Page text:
ZnPPZinc Protoporphyrin (metabolite)
ZNPPZaporozhye Nuclear Power Plant
ZNPPZimbabwe National Peoples Party (Harare, Zimbabwe)
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This secondary reaction occurs to a trace extent in the bone marrow during normal heme biosynthesis and cell maturation, whereas enhanced ZnPP accumulation appears in circulating erythrocytes during states of iron deficiency in the marrow (15,16).
As a metabolic byproduct that forms during hemoglobin synthesis in the developing erythrocyte, ZnPP is found in blood in healthy individuals at a ratio of ~50 ZnPP molecules per 1 x [10.
The presence of ZnPP in erythrocytes as the result of errant heme synthesis leads to its deposition in the spleen, and possibly the liver, when the aged erythrocytes are sequestered and the heme and ZnPP are released and bound to heme oxygenase (HO) in these organs, leading to the subsequent slower degradation of heme.
Administration of ZnPP to rats leads to its deposition in a variety of organs (plasma, liver, spleen, kidney, lung, and brain), causing decreased HO activity and CO formation (21).
As first described by Maines (18) in 1981, when administered subcutaneously twice daily for 2 consecutive days, 40 nmol/g ZnPP was shown to inhibit by 40-60% hepatic, splenic, and renal HO activity in 5-day-old neonatal rats.
Through measurements of serum BR and hepatic and splenic HO activity, the duration of action of intraperitoneally administered ZnPP (40 nmol/g) to neonatal rats was found to be less than 1 week.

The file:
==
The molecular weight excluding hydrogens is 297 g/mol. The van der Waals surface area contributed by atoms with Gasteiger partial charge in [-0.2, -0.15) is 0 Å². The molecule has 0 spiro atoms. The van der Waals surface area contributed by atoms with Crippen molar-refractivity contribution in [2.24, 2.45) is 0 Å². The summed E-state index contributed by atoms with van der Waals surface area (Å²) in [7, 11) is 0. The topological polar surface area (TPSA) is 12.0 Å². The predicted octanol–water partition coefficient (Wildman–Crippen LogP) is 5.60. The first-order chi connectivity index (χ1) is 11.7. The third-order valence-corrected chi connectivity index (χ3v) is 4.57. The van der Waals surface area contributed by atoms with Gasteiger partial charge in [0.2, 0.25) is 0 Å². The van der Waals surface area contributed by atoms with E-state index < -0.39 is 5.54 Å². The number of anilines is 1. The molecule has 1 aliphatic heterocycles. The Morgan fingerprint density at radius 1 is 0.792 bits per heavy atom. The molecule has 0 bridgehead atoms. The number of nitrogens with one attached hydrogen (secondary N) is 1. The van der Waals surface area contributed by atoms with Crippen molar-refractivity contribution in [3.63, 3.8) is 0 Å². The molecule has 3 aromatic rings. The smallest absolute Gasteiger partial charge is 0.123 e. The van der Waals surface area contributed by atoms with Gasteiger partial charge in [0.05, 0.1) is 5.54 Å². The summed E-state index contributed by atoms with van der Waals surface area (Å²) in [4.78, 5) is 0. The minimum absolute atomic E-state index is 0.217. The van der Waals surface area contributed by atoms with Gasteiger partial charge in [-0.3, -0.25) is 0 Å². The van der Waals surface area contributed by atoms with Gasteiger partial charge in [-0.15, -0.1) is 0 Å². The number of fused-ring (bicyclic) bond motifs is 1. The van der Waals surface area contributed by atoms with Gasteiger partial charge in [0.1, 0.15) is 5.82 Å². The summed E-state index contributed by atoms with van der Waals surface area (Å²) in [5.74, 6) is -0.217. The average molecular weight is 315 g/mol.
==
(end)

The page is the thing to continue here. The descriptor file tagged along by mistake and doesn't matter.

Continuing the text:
ZnPP and other metalloporphyrin (MP) analogs of heme can play a prominent role in the catabolism of heme by membrane-bound HO in conjunction with cytochrome P450 reductase, NADPH, and [O.
MP analogs of heme, such as the endogenous ZnPP and synthetic derivatives, whose central metal ion and / or 2- and 4-ring substituents have been replaced, are potent competitive HO inhibitors in vitro as well as in vivo (18, 19, 42).
Although measurements of BR in plasma and tissue preparations have been used as the principle indicator of ZnPP function (26, 50), these measurements in whole organisms are considerably more difficult to interpret because BR is distributed into body compartments that are difficult to access (51, 52).
Thus, measurements of CO under controlled and steady-state conditions can be used for the in vitro (61) and ex vivo (62, 63) determination of cellular and tissue HO activity and for the assessment of HO inhibitors such as ZnPP (21).
Many in vitro studies have been performed to elucidate the role of ZnPP in HO-mediated heme degradation (18, 26, 40).
Because these substances are most often formed as an artifact of porphyrin analysis and reflect instead the presence of ZnPP, the conclusions cited are not necessarily invalidated.